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Performance of self-reported occupational exposure compared to a job-exposure matrix approach in asthma and chronic rhinitis
  1. P J Quinlan1,
  2. G Earnest1,
  3. M D Eisner1,
  4. E H Yelin1,2,
  5. P P Katz1,2,
  6. J R Balmes1,
  7. P D Blanc1,3
  1. 1
    Department of Medicine, Division of Occupational and Environmental Medicine, University of California San Francisco, San Francisco, California, USA
  2. 2
    Institute for Health Policy Studies, University of California San Francisco, San Francisco, California, USA
  3. 3
    Cardiovascular Research Institute, University of California San Francisco, San Francisco, California, USA
  1. Patricia Quinlan, Division of Occupational and Environmental Medicine, University of California San Francisco, Building 30, 5th Floor, 1001 Potrero Avenue, San Francisco, CA 94110, USA; pquinlan{at}medsfgh.ucsf.edu

Abstract

Objectives: Self-reported exposure to vapours, gas, dust or fumes (VGDF) has been widely used as an occupational exposure metric in epidemiological studies of chronic lung diseases. Our objective was to characterise the performance of VGDF for repeatability, systematic misclassification, and sensitivity and specificity against exposure likelihood by a job-exposure matrix (JEM).

Methods: We analysed data from two interviews, 24 months apart, of adults with asthma and chronic rhinitis. Using distinct job as the unit of analysis, we tested a single response item (exposure to VGDF) against assignment using a JEM. We further analysed VGDF and the JEM among a subset of 199 subjects who reported the same job at both interviews, using logistic regression analysis to test factors associated with VGDF inconsistency and discordance with the JEM.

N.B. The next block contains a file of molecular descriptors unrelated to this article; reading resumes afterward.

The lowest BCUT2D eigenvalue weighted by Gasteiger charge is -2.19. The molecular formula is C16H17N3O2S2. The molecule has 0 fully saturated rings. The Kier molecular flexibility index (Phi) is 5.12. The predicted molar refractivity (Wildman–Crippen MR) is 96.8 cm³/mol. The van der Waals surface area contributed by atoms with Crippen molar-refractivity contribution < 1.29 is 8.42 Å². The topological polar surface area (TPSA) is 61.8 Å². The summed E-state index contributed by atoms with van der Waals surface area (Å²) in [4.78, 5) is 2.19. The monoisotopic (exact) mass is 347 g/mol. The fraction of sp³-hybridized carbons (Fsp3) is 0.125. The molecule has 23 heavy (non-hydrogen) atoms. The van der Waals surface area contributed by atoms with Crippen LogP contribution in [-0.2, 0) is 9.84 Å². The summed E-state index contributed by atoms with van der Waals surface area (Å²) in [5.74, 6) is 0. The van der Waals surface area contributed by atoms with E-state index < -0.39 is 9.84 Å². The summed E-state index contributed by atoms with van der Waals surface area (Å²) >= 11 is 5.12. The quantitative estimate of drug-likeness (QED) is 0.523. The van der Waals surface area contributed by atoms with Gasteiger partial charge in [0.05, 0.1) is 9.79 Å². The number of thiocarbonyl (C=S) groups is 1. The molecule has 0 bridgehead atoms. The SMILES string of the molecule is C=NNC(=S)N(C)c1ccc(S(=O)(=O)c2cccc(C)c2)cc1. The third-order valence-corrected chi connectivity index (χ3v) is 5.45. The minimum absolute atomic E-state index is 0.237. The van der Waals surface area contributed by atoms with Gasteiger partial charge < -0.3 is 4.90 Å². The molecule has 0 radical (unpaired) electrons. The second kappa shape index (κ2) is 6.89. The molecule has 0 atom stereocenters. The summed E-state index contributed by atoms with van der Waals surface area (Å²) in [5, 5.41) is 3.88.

Results: VGDF was reported for 193 (44%) of 436 distinct jobs held by the 348 subjects studied; moderate to high exposure likelihood by JEM was assigned to 120 jobs (28%). The sensitivity and specificity of VGDF against JEM were 71% and 66%, respectively. Among 199 subjects with the same job at both interviews, 32% had a discordant VGDF status (κ = 0.35). Those with chronic rhinitis without concomitant asthma compared to asthma alone were more likely to have a VGDF report discordant with the JEM (OR 3.6, 95% CI 1.4 to 9.0; p = 0.01). Rhinitis was also associated with reported VGDF in a job classified by the JEM as low exposure (OR 3.9, 95% CI 1.6 to 9.4; p = 0.003).

Conclusion: The VGDF item is moderately sensitive measured against JEM as a benchmark. The measure is a useful assessment method for epidemiological studies of occupational exposure risk.

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Footnotes

  • Funding: This study was supported by NIH-NIEHS grant R01 ES 10906.

  • Competing interests: None.

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